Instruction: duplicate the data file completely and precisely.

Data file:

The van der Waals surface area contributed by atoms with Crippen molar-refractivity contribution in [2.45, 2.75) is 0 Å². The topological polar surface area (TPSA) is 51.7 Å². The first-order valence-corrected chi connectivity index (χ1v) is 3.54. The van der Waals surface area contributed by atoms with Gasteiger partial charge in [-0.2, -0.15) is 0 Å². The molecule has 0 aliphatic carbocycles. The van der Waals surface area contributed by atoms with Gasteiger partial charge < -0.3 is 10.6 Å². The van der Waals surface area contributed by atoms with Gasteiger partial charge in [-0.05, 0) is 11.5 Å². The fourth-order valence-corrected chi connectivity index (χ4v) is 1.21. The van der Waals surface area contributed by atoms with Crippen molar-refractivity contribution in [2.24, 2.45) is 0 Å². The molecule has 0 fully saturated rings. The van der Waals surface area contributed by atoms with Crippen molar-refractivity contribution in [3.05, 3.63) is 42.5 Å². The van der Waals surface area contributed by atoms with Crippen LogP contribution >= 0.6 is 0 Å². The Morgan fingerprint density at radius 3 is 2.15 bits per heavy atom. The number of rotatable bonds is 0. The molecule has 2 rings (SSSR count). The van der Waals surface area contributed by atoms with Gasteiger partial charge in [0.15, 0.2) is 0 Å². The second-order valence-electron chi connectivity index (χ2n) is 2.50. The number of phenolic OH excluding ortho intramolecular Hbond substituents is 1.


The van der Waals surface area contributed by atoms with Crippen molar-refractivity contribution in [2.45, 2.75) is 0 Å². The topological polar surface area (TPSA) is 51.7 Å². The first-order valence-corrected chi connectivity index (χ1v) is 3.54. The van der Waals surface area contributed by atoms with Gasteiger partial charge in [-0.2, -0.15) is 0 Å². The molecule has 0 aliphatic carbocycles. The van der Waals surface area contributed by atoms with Gasteiger partial charge < -0.3 is 10.6 Å². The van der Waals surface area contributed by atoms with Gasteiger partial charge in [-0.05, 0) is 11.5 Å². The fourth-order valence-corrected chi connectivity index (χ4v) is 1.21. The van der Waals surface area contributed by atoms with Crippen molar-refractivity contribution in [2.24, 2.45) is 0 Å². The molecule has 0 fully saturated rings. The van der Waals surface area contributed by atoms with Crippen molar-refractivity contribution in [3.05, 3.63) is 42.5 Å². The van der Waals surface area contributed by atoms with Crippen LogP contribution >= 0.6 is 0 Å². The Morgan fingerprint density at radius 3 is 2.15 bits per heavy atom. The number of rotatable bonds is 0. The molecule has 2 rings (SSSR count). The van der Waals surface area contributed by atoms with Gasteiger partial charge in [0.15, 0.2) is 0 Å². The second-order valence-electron chi connectivity index (χ2n) is 2.50. The number of phenolic OH excluding ortho intramolecular Hbond substituents is 1.